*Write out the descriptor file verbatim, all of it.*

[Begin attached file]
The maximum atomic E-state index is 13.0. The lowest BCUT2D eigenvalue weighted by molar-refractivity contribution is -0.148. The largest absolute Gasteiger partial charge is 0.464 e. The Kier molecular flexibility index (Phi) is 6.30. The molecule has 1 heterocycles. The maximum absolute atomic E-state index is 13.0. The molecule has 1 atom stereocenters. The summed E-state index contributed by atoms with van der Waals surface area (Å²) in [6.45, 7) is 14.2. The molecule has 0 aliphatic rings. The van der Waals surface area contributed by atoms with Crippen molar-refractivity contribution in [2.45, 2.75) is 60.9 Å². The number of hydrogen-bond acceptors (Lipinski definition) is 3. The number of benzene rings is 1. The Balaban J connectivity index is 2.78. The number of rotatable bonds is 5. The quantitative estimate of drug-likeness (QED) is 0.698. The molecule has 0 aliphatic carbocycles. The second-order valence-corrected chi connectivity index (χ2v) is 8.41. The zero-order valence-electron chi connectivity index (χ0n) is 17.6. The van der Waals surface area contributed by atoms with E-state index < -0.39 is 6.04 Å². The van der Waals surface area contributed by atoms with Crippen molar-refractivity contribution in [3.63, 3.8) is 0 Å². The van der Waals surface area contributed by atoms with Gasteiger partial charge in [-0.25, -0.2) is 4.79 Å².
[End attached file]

The maximum atomic E-state index is 13.0. The lowest BCUT2D eigenvalue weighted by molar-refractivity contribution is -0.148. The largest absolute Gasteiger partial charge is 0.464 e. The Kier molecular flexibility index (Phi) is 6.30. The molecule has 1 heterocycles. The maximum absolute atomic E-state index is 13.0. The molecule has 1 atom stereocenters. The summed E-state index contributed by atoms with van der Waals surface area (Å²) in [6.45, 7) is 14.2. The molecule has 0 aliphatic rings. The van der Waals surface area contributed by atoms with Crippen molar-refractivity contribution in [2.45, 2.75) is 60.9 Å². The number of hydrogen-bond acceptors (Lipinski definition) is 3. The number of benzene rings is 1. The Balaban J connectivity index is 2.78. The number of rotatable bonds is 5. The quantitative estimate of drug-likeness (QED) is 0.698. The molecule has 0 aliphatic carbocycles. The second-order valence-corrected chi connectivity index (χ2v) is 8.41. The zero-order valence-electron chi connectivity index (χ0n) is 17.6. The van der Waals surface area contributed by atoms with E-state index < -0.39 is 6.04 Å². The van der Waals surface area contributed by atoms with Crippen molar-refractivity contribution in [3.63, 3.8) is 0 Å². The van der Waals surface area contributed by atoms with Gasteiger partial charge in [-0.25, -0.2) is 4.79 Å².